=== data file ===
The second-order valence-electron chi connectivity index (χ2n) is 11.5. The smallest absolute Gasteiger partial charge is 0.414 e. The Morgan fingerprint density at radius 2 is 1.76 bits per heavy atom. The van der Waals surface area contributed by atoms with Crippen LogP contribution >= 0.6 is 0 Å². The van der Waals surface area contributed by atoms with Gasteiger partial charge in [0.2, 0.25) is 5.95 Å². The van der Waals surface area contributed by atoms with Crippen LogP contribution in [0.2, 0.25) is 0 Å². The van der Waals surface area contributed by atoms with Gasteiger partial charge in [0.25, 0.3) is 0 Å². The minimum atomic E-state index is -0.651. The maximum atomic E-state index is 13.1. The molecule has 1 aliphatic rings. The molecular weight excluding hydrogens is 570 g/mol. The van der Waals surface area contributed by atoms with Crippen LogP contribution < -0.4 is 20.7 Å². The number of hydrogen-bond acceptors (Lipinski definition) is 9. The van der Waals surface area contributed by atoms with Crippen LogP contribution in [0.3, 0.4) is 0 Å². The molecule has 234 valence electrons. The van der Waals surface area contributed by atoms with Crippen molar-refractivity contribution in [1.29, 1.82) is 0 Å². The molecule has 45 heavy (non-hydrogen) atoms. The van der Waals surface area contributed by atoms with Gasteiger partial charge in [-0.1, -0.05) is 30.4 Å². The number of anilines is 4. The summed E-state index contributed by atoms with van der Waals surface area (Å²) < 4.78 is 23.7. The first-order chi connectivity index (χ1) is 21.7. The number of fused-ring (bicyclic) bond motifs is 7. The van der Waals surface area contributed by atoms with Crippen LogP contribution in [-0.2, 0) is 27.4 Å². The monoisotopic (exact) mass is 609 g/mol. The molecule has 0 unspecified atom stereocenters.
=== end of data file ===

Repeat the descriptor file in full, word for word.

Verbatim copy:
The second-order valence-electron chi connectivity index (χ2n) is 11.5. The smallest absolute Gasteiger partial charge is 0.414 e. The Morgan fingerprint density at radius 2 is 1.76 bits per heavy atom. The van der Waals surface area contributed by atoms with Crippen LogP contribution >= 0.6 is 0 Å². The van der Waals surface area contributed by atoms with Gasteiger partial charge in [0.2, 0.25) is 5.95 Å². The van der Waals surface area contributed by atoms with Crippen LogP contribution in [0.2, 0.25) is 0 Å². The van der Waals surface area contributed by atoms with Gasteiger partial charge in [0.25, 0.3) is 0 Å². The minimum atomic E-state index is -0.651. The maximum atomic E-state index is 13.1. The molecule has 1 aliphatic rings. The molecular weight excluding hydrogens is 570 g/mol. The van der Waals surface area contributed by atoms with Crippen LogP contribution < -0.4 is 20.7 Å². The number of hydrogen-bond acceptors (Lipinski definition) is 9. The van der Waals surface area contributed by atoms with Crippen LogP contribution in [0.3, 0.4) is 0 Å². The molecule has 234 valence electrons. The van der Waals surface area contributed by atoms with Crippen molar-refractivity contribution in [1.29, 1.82) is 0 Å². The molecule has 45 heavy (non-hydrogen) atoms. The van der Waals surface area contributed by atoms with Gasteiger partial charge in [-0.1, -0.05) is 30.4 Å². The number of anilines is 4. The summed E-state index contributed by atoms with van der Waals surface area (Å²) < 4.78 is 23.7. The first-order chi connectivity index (χ1) is 21.7. The number of fused-ring (bicyclic) bond motifs is 7. The van der Waals surface area contributed by atoms with Crippen LogP contribution in [-0.2, 0) is 27.4 Å². The monoisotopic (exact) mass is 609 g/mol. The molecule has 0 unspecified atom stereocenters.